telomere lengthening eAθp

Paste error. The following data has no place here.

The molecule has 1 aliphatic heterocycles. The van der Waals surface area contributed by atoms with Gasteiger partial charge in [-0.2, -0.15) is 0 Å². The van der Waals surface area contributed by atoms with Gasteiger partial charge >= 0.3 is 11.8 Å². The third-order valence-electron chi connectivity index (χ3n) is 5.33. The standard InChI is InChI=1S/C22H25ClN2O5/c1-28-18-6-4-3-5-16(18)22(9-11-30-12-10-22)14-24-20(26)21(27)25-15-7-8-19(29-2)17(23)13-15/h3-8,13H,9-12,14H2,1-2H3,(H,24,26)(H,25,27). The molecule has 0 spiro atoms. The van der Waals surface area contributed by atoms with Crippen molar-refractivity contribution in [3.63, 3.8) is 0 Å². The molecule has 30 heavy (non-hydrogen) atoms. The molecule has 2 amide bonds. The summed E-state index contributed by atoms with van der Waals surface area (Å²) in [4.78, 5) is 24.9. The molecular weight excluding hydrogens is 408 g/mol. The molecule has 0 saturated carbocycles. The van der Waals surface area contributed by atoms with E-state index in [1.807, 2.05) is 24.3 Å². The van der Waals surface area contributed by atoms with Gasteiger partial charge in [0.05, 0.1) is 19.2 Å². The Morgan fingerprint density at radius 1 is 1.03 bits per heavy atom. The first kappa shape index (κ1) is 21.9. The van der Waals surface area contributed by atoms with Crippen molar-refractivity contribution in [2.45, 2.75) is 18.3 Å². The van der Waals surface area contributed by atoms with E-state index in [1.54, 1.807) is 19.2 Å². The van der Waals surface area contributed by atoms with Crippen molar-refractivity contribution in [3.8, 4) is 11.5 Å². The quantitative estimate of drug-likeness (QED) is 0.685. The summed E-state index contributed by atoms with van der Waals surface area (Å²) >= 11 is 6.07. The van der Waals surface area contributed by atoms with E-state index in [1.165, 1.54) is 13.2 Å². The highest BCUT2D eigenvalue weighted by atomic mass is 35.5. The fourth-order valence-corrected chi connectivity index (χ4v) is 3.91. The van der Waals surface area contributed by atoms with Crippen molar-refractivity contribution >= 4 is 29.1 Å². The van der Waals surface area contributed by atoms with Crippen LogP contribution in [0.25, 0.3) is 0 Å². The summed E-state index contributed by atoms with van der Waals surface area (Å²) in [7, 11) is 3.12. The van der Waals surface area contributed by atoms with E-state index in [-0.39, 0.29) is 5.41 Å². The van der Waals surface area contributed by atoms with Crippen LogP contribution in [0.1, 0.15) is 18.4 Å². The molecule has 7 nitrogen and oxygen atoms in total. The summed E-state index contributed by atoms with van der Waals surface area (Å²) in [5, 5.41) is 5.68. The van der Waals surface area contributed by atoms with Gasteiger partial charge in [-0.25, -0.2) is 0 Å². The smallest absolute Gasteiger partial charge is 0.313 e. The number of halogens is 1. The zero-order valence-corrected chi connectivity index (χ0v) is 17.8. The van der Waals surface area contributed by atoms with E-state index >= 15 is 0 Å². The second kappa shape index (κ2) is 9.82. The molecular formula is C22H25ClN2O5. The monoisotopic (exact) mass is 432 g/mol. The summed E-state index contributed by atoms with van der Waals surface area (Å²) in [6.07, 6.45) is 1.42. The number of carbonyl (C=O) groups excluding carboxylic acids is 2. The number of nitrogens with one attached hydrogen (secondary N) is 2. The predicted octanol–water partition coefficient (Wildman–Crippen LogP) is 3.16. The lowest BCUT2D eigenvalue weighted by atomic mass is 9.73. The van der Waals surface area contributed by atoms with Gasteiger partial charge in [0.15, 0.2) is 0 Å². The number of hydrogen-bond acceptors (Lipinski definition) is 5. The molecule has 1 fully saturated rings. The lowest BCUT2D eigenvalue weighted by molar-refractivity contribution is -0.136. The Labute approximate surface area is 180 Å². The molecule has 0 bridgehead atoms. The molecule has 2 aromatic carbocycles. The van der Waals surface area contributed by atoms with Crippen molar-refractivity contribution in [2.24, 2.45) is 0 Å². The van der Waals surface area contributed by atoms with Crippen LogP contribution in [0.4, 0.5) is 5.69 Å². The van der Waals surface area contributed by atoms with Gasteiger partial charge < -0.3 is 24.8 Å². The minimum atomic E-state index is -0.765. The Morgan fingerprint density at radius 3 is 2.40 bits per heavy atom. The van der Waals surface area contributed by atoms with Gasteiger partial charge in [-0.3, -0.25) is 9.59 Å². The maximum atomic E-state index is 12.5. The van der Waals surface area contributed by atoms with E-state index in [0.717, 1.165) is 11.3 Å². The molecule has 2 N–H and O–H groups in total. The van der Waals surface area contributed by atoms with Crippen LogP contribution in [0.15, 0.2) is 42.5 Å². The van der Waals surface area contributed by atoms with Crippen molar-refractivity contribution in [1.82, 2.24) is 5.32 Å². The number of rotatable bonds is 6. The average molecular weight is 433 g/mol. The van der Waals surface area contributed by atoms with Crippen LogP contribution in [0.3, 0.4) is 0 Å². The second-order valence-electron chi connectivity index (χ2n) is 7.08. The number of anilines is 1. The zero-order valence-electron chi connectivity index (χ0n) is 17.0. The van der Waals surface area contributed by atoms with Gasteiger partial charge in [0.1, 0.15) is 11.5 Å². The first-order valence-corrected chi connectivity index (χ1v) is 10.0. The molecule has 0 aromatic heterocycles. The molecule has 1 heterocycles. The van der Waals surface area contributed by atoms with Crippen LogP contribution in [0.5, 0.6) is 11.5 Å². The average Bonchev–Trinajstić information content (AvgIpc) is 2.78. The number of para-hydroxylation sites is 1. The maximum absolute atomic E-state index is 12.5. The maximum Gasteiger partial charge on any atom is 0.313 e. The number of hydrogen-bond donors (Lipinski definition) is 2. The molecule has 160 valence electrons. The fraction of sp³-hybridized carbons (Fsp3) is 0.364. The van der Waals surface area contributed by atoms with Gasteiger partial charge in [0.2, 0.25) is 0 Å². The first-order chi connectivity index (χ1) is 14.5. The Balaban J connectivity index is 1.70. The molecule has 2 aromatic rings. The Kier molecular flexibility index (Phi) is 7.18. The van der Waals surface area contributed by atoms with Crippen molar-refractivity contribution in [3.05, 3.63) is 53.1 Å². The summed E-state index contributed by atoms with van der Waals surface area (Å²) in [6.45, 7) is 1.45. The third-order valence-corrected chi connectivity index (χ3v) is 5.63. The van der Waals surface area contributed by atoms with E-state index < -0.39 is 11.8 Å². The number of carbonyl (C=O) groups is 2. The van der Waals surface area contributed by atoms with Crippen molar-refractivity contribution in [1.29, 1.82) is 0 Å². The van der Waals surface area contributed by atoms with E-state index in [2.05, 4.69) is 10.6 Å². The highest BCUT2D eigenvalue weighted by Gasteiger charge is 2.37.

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A medical procedure developed this century that delays the aging process by manipulating pieces of DNA responsible for aging called telomeres. Telomeres, located at the ends of eukaryotic chromosomes and composed of a six-base DNA sequence of TTAGGG in humans, are tightly wound and highly repetitive structures that are extended over time by telomerase, a special reverse transcriptase, in order to prevent cellular senescence. However, the action of telomerase is not enough to extend telomeres indefinitely, due to the nature of cellular division. As these structures are considered an aging clock for the body, it is thought that by synthesizing telomerase and thereby extending telomeres as they naturally decrease with every cell division, it is possible to extend an organism's life span. While not permitted by law, it is said that the military, along with certain government organizations, have already started performing this procedure on people via gene therapy. A consequence of telomere lengthening is an increased risk of cancer, though this too is addressed via gene therapy. Further research is currently being conducted that will attempt to turn normal cells into immortal cells without the aid of such regular procedures.